Sunday, February 05, 2006

Some of the NSA issues that people question

Addressing a couple of points that have been raised...

  • The media keeps referring to the NSA program as "domestic spying." According to the information in the public domain, I don't believe that it's accurate to do so. As I've said. The "spying" that is taking place, the communications that are being intercepted, are all originating with a) persons suspected of being Al Quaeda or affiliated with Al Quaeda who are b) outside the United States. (Presumably there have been communications monitored within the United States as well, but I'm not aware of any allegations that any of those have taken place without a warrant.) The fact that the persons under surveillance are, on occasion, contacting persons within the United States does not, in my opinion, make the surveillance "domestic." In the same way that a wiretap on the phone of a mobster who happens to order a pizza from Dominos doesn't mean that Dominos is under surveillance.


  • The best analysis that I've seen of the legal and constitutional issues surrounding the NSA surveillance program was written by John Hinderaker and posted here. I think that the money quote is from the second circuit court in 1984, United States v. Duggan, in which they summed up the state of constitutional law as so:
    Prior to the enactment of FISA, virtually every court that had addressed the issue had concluded that the President had the inherent power to conduct warrantless electronic surveillance to collect foreign intelligence information, and that such surveillances constituted an exception to the warrant requirement of the Fourth Amendment.

    Going back to John's analysis,
    Finally, in 2002, the United States Foreign Intelligence Surveillance Court of Review decided Sealed Case No. 02-001. This case arose out of a provision of the Patriot Act that was intended to break down the “wall” between law enforcement and intelligence gathering. The Patriot Act modified Truong’s “primary purpose” test by providing that surveillance under FISA was proper if intelligence gathering was one “significant” purpose of the intercept. In the course of discussing the constitutional underpinnings (or lack thereof) of the Truong test, the court wrote:
    The Truong court, as did all the other courts to have decided the issue, held that the President did have inherent authority to conduct warrantless searches to obtain foreign intelligence information. It was incumbent upon the court, therefore, to determine the boundaries of that constitutional authority in the case before it. We take for granted that the President does have that authority and, assuming that is so, FISA could not encroach on the President’s constitutional power. The question before us is the reverse, does FISA amplify the President’s power by providing a mechanism that at least approaches a classic warrant and which therefore supports the government’s contention that FISA searches are constitutionally reasonable.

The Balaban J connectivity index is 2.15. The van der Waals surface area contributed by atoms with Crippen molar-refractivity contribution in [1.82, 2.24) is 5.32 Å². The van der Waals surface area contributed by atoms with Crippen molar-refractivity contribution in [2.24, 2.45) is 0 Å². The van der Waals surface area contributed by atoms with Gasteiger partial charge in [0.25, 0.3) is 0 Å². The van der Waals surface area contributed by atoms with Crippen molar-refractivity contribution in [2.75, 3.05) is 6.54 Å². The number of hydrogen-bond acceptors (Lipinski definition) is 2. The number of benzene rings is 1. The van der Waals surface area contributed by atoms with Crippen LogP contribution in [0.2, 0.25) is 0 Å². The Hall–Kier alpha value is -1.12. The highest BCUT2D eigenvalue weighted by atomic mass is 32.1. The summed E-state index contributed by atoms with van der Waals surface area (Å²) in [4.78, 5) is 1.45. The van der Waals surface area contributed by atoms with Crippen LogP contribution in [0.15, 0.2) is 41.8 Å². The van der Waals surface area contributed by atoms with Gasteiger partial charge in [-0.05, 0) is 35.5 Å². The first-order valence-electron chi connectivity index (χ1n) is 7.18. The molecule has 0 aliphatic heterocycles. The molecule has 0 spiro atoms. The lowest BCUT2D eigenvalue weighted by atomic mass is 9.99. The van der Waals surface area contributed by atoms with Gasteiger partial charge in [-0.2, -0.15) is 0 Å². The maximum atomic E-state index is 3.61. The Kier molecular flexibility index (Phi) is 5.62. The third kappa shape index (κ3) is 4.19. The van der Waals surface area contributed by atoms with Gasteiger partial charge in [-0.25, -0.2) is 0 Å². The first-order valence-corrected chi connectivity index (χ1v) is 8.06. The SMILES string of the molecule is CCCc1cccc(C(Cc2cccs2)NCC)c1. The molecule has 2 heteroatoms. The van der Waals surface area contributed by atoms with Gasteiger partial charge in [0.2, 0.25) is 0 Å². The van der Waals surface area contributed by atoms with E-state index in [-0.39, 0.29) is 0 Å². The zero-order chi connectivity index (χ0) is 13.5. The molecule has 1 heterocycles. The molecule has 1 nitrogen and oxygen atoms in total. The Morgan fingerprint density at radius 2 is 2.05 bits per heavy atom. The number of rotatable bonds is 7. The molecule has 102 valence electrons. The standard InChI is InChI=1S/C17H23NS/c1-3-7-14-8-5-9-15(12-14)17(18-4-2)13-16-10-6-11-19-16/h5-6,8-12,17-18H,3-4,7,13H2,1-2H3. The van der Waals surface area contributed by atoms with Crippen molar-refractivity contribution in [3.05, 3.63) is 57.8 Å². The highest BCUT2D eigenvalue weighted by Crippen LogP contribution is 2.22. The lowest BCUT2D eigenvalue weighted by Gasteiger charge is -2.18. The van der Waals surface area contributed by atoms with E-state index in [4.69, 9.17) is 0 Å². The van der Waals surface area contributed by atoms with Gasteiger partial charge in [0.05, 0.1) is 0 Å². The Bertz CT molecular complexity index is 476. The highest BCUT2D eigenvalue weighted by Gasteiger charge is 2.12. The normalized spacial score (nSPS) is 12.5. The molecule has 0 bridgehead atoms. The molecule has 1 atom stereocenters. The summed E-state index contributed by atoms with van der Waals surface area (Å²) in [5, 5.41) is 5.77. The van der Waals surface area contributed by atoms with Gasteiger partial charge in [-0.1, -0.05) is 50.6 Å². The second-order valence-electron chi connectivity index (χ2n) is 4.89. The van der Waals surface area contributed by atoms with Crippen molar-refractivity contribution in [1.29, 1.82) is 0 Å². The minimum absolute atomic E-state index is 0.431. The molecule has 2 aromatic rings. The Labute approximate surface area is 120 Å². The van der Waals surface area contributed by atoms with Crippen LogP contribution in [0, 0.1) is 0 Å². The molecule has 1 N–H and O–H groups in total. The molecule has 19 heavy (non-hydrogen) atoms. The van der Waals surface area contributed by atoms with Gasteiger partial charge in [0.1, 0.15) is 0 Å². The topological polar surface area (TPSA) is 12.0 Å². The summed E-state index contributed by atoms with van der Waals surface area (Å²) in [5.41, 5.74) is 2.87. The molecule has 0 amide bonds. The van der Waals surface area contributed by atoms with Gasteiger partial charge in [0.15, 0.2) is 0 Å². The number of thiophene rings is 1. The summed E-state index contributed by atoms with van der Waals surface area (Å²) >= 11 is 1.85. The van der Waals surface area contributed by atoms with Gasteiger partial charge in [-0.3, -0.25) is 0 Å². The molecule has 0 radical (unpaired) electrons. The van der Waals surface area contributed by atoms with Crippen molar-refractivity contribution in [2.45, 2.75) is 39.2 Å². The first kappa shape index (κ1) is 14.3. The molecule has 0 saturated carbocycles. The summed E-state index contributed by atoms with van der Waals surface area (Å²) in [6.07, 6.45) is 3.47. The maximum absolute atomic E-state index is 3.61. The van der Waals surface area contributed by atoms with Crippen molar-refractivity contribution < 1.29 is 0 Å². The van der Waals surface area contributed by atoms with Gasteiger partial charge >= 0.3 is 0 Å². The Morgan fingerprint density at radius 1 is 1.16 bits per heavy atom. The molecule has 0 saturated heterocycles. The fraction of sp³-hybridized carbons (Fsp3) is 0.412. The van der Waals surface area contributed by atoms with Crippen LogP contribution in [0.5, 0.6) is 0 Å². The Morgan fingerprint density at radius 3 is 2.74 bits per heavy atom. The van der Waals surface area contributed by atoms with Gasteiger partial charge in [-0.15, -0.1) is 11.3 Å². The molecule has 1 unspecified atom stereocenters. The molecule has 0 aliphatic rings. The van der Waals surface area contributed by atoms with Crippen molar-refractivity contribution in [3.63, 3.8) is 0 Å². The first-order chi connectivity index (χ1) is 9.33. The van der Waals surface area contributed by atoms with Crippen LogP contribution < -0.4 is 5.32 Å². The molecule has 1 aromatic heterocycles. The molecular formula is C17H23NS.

That is the current state of the law. The federal appellate courts have unanimously held that the President has the inherent constitutional authority to order warrantless searches for purposes of gathering foreign intelligence information, which includes information about terrorist threats. Furthermore, since this power is derived from Article II of the Constitution, the FISA Review Court has specifically recognized that it cannot be taken away or limited by Congressional action.

    (emphasis mine.)


    In other words, absent some new ruling by the United States Supreme Court, there is no compelling argument that can be made that what the President has authorized on the part of the NSA is illegal or unconstitutional.



  • The fact that the President allegedly asked for explicit authorization for this program in no way proves, or even implies, that he didn't have, or suspected he didn't have, or feared that he didn't have, implicit constitutional authority. Reason and common sense dictates that the more Congress explicitly signs up for ahead of time, the less that they'll be able to convincingly complain about later. In other words, he may have brought this up specifically to avoid the situation that we're currently in, where a program that the administration thinks is both necessary and proper is being fought about by partisans in the media...




Technorati tags: NSA, Surveillance, terrorist, program

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